If Romney wins, he will not be able to pass ANY conservative legislation without Democratic votes in the Senate.

Re: SCOTUS. Obama will nominate conservatives to the court because Obama is a conservative. Even if Obama nominated a liberal, the Senate would never confirm a liberal.

Romney cannot put another Scalia on the court without Democratic votes in the Senate.

This is the least important presidential election in my lifetime. No matter who wins, we'll get endless war, austerity, a conservative court, and erosion of civil liberties.

David Schwartzman said...

Yes, by all means defeat Romney and prepare for the huge challenges we face when Obama is reelected. Greens and their supporters can contribute to this effort by campaigning for the Jill Stein/Cheri Honkala Presdential ticket. We must make a public critique of the Obama administration's record, elevate the political education of the electorate, maximize the power of the progressive vote. Public silence on Obama's horrid civil liberties record, immoral drone strikes, Bush-like climate policy, continued drug war and mass incarceration, support for a potential strike against Iran, the U.S./Israeli imperial axis, transnationals run amok, GMO agriculture and fracking etc. is a big disservice to democracy and to all the people of the world who are victims of present policies. That is why the Stein campaign is so critical. Lets adopt the strategy of empowering the voter to make their vote count the most, as Ted Glick wisely advocates (Strategic Presidential Voting, http://tedglick.com/columns/131.html), encouraging a vote for Jill Stein/Cheri Honkala in states where either Obama or Romney are very likely to win. Defeat the Right AND maximize a protest vote for the national peace and justice party, the Green Party (GP). Prepare for the challenges we surely face after the election.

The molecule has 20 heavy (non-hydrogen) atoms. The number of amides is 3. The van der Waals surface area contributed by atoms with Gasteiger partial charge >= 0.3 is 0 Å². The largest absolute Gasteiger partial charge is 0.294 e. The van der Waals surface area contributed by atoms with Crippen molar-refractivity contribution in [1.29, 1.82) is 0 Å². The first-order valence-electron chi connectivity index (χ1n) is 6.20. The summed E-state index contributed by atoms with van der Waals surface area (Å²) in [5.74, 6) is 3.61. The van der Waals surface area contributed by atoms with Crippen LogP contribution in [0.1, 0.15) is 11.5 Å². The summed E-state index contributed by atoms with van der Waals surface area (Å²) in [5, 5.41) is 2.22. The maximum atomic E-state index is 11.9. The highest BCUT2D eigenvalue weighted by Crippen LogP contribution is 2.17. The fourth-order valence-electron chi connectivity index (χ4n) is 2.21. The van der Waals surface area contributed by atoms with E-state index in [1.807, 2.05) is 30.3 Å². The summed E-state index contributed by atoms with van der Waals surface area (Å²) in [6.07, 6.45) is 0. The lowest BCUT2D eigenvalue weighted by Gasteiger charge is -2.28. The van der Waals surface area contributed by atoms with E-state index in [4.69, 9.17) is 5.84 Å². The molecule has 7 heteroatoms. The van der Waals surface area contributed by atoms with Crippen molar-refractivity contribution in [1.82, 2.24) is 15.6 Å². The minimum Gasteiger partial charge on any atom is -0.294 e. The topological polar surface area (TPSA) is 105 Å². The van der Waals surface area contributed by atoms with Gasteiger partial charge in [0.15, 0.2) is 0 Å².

Anonymous said...

Unlikely the GOP survives a Romney victory, he'd hit 25% favorability by next summer and cost the GOP Congress in 2014, and the WH for the next decade. Read Nate Silver, Mitt has a 25% chance. The GOP is already planning 2016, but expects to control Congress until then. The Dems are as effective at capturing Congress as McClellan was at defeating Lee. You might provide coverage of district-level GOTV and registration battles currently engaged.